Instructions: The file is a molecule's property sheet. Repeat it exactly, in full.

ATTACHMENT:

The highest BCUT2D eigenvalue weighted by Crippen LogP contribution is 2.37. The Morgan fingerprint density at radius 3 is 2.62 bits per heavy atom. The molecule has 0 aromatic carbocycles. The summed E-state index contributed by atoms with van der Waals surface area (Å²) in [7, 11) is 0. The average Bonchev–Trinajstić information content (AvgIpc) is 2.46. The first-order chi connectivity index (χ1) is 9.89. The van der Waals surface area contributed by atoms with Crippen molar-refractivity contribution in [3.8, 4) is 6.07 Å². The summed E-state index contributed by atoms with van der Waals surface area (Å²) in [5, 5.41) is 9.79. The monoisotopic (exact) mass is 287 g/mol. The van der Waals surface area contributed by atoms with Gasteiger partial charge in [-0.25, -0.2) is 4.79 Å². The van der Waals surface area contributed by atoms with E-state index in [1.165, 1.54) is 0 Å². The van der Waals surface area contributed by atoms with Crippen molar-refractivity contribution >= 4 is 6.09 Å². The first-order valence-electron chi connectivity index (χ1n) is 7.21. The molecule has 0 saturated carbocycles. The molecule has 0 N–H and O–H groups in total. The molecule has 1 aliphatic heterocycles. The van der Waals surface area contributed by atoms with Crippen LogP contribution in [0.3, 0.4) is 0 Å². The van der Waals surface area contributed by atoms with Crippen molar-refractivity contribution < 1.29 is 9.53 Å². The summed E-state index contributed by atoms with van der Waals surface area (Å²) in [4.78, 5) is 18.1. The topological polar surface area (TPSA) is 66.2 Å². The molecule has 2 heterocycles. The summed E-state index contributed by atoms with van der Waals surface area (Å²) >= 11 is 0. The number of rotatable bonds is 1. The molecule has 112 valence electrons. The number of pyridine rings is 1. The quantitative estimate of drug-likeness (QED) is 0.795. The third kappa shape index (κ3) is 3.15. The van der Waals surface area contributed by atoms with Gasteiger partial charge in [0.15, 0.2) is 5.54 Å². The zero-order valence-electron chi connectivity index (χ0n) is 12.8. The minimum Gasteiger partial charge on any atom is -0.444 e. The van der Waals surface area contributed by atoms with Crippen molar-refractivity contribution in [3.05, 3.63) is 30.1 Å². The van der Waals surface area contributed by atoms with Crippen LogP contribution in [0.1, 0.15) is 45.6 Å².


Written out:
The highest BCUT2D eigenvalue weighted by Crippen LogP contribution is 2.37. The Morgan fingerprint density at radius 3 is 2.62 bits per heavy atom. The molecule has 0 aromatic carbocycles. The summed E-state index contributed by atoms with van der Waals surface area (Å²) in [7, 11) is 0. The average Bonchev–Trinajstić information content (AvgIpc) is 2.46. The first-order chi connectivity index (χ1) is 9.89. The van der Waals surface area contributed by atoms with Crippen molar-refractivity contribution in [3.8, 4) is 6.07 Å². The summed E-state index contributed by atoms with van der Waals surface area (Å²) in [5, 5.41) is 9.79. The monoisotopic (exact) mass is 287 g/mol. The van der Waals surface area contributed by atoms with Gasteiger partial charge in [-0.25, -0.2) is 4.79 Å². The van der Waals surface area contributed by atoms with E-state index in [1.165, 1.54) is 0 Å². The van der Waals surface area contributed by atoms with Crippen molar-refractivity contribution >= 4 is 6.09 Å². The first-order valence-electron chi connectivity index (χ1n) is 7.21. The molecule has 0 saturated carbocycles. The molecule has 0 N–H and O–H groups in total. The molecule has 1 aliphatic heterocycles. The van der Waals surface area contributed by atoms with Crippen LogP contribution in [0.3, 0.4) is 0 Å². The van der Waals surface area contributed by atoms with Crippen molar-refractivity contribution < 1.29 is 9.53 Å². The summed E-state index contributed by atoms with van der Waals surface area (Å²) in [4.78, 5) is 18.1. The topological polar surface area (TPSA) is 66.2 Å². The molecule has 2 heterocycles. The summed E-state index contributed by atoms with van der Waals surface area (Å²) >= 11 is 0. The number of rotatable bonds is 1. The molecule has 112 valence electrons. The number of pyridine rings is 1. The quantitative estimate of drug-likeness (QED) is 0.795. The third kappa shape index (κ3) is 3.15. The van der Waals surface area contributed by atoms with Gasteiger partial charge in [0.15, 0.2) is 5.54 Å². The zero-order valence-electron chi connectivity index (χ0n) is 12.8. The minimum Gasteiger partial charge on any atom is -0.444 e. The van der Waals surface area contributed by atoms with Crippen molar-refractivity contribution in [3.05, 3.63) is 30.1 Å². The van der Waals surface area contributed by atoms with Crippen LogP contribution in [0.1, 0.15) is 45.6 Å².